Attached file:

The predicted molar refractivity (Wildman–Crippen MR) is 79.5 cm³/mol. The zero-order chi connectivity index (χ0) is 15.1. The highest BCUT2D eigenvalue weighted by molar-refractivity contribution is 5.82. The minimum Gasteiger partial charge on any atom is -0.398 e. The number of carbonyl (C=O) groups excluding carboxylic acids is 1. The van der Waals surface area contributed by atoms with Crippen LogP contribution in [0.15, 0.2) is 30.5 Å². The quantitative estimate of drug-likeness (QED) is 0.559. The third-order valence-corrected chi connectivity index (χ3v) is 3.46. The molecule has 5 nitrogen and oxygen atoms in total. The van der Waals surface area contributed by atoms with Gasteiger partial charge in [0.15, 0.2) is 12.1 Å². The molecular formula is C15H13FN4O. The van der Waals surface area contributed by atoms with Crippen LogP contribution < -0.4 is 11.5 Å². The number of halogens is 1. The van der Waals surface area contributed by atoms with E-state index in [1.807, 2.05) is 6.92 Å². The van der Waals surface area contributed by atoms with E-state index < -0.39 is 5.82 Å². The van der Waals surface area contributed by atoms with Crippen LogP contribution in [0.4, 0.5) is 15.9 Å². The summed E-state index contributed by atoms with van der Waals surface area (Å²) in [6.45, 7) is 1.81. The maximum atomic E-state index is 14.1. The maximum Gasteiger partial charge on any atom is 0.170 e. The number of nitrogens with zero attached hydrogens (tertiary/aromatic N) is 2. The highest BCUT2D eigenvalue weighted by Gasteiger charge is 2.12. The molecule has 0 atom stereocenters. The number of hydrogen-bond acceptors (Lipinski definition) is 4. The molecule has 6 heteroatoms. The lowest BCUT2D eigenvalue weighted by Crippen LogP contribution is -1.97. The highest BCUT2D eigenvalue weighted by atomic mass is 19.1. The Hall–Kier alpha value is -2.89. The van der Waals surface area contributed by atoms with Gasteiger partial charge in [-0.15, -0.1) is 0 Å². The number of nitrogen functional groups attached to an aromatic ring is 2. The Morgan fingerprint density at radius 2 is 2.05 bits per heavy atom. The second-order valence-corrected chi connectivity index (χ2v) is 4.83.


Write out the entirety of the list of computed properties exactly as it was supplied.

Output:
The predicted molar refractivity (Wildman–Crippen MR) is 79.5 cm³/mol. The zero-order chi connectivity index (χ0) is 15.1. The highest BCUT2D eigenvalue weighted by molar-refractivity contribution is 5.82. The minimum Gasteiger partial charge on any atom is -0.398 e. The number of carbonyl (C=O) groups excluding carboxylic acids is 1. The van der Waals surface area contributed by atoms with Crippen LogP contribution in [0.15, 0.2) is 30.5 Å². The quantitative estimate of drug-likeness (QED) is 0.559. The third-order valence-corrected chi connectivity index (χ3v) is 3.46. The molecule has 5 nitrogen and oxygen atoms in total. The van der Waals surface area contributed by atoms with Gasteiger partial charge in [0.15, 0.2) is 12.1 Å². The molecular formula is C15H13FN4O. The van der Waals surface area contributed by atoms with Crippen LogP contribution < -0.4 is 11.5 Å². The number of halogens is 1. The van der Waals surface area contributed by atoms with E-state index in [1.807, 2.05) is 6.92 Å². The van der Waals surface area contributed by atoms with E-state index < -0.39 is 5.82 Å². The van der Waals surface area contributed by atoms with Crippen LogP contribution in [0.4, 0.5) is 15.9 Å². The summed E-state index contributed by atoms with van der Waals surface area (Å²) in [6.45, 7) is 1.81. The maximum atomic E-state index is 14.1. The maximum Gasteiger partial charge on any atom is 0.170 e. The number of nitrogens with zero attached hydrogens (tertiary/aromatic N) is 2. The highest BCUT2D eigenvalue weighted by Gasteiger charge is 2.12. The molecule has 0 atom stereocenters. The number of hydrogen-bond acceptors (Lipinski definition) is 4. The molecule has 6 heteroatoms. The lowest BCUT2D eigenvalue weighted by Crippen LogP contribution is -1.97. The highest BCUT2D eigenvalue weighted by atomic mass is 19.1. The Hall–Kier alpha value is -2.89. The van der Waals surface area contributed by atoms with Gasteiger partial charge in [-0.15, -0.1) is 0 Å². The number of nitrogen functional groups attached to an aromatic ring is 2. The Morgan fingerprint density at radius 2 is 2.05 bits per heavy atom. The second-order valence-corrected chi connectivity index (χ2v) is 4.83.